The suit alleges that the state and federal governments can't consider Phipps' complaints because she signed an employment agreement that mandates binding arbitration for resolving disputes she may have with the company.
Eula Compton, a Town Pump staff attorney, says the arbitration policy was adopted in October 2000. All people seeking work with Town Pump since that time have been required to sign the agreement, which is included in the company's job application. Employees already working for the firm when the policy went into effect were given the option of signing, she says. The Butte-based company, owned by the Thomas Kenneally family, has more than 1,500 full-time employees at dozens of gas stations, convenience stores, casinos and motels across Montana.
"The Kenneallys are frugal," Compton says. "It's well-known. The arbitration policy is just a cost issue. Discrimination and wrongful discharge suits are costly. With arbitration, you can just get it done quickly and it's less costly."
But detractors contend many arbitration mandates unfairly limit workers' rights and prevent them from pursuing legitimate claims against unsavory employment practices. The policies, they say, are also often aimed at minorities and other low-income workers who can't afford to take on powerful corporations. In addition, they contend, many workers don't fully understand the consequences of waiving legal rights. Some credit
card companies are also instituting the policies to stem a tide of consumer-related court battles.
"Nationally, it's becoming a disgrace of our country," says Gene Fenderson, executive secretary of the Montana Progressive Labor Caucus. "They end up costing (workers) thousands and thousands of dollars to go through the process."
Fenderson says he equates the new wave of arbitration mandates to the old "yellow dog" contracts of the early 1900s, where companies forced citizens to sign anti-union agreements before they were hired.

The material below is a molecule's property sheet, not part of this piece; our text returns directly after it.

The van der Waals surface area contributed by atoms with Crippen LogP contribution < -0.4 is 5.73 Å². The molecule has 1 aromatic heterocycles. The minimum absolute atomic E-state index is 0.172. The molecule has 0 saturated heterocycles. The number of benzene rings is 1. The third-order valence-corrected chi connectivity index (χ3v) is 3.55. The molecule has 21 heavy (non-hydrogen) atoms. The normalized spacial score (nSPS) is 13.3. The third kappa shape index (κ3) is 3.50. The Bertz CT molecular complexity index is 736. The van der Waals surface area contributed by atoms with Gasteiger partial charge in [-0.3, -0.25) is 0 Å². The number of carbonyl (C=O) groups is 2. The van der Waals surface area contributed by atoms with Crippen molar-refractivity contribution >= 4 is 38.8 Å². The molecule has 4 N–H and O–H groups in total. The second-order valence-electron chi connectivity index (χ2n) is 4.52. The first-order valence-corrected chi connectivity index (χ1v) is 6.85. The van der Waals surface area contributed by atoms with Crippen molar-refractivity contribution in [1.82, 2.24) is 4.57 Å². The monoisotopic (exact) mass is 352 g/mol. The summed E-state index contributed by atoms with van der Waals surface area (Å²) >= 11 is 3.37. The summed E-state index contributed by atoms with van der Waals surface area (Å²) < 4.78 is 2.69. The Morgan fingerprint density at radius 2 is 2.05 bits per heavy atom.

"Now we're kind of going through the same thing with these binding arbitration agreements," he says. "They're just a disgrace."
"It's a very big problem for workers," adds Mike Quirk, an attorney with the Trial Lawyers for Public Justice in Washington, D.C. "We're seeing it in way too many cases."
But Compton says she believes workers still have adequate protections, and they are cautioned in the company's application about what is at stake.
"The rights to an administrative remedy, to a judicial forum and to a trial by jury are important rights, and you may wish to consult an attorney before submitting this application for employment," the company's document reads.
"Our arbitration process covers all the remedies available in state and federal court," Compton adds, neglecting to mention that binding arbitration decisions typically cannot be appealed.
While dismissing the company's case for procedural reasons on Dec. 6, Haddon added that he believes Town Pump's employment agreements are contracts of "adhesion," meaning they are potentially improper because the company is exerting undue power over its employees. Compton, however, disagrees that the contracts are unfair.
"Any employment contract is a contract of adhesion," she says. "Employees don't get to set their hours or their pay."
Compton says a decision has not yet been made whether to challenge Haddon's decision in the 9th U.S. Circuit Court of Appeals. It is unknown at this point what effect, if any, the ruling will have on other Montana companies that require employees to waive their rights to litigate.
"We're not against all arbitration," says Huff, who represents Phipps with Emigrant attorney Tim Kelly. "But arbitration always has to be fair. I think that's what is at the heart of this case."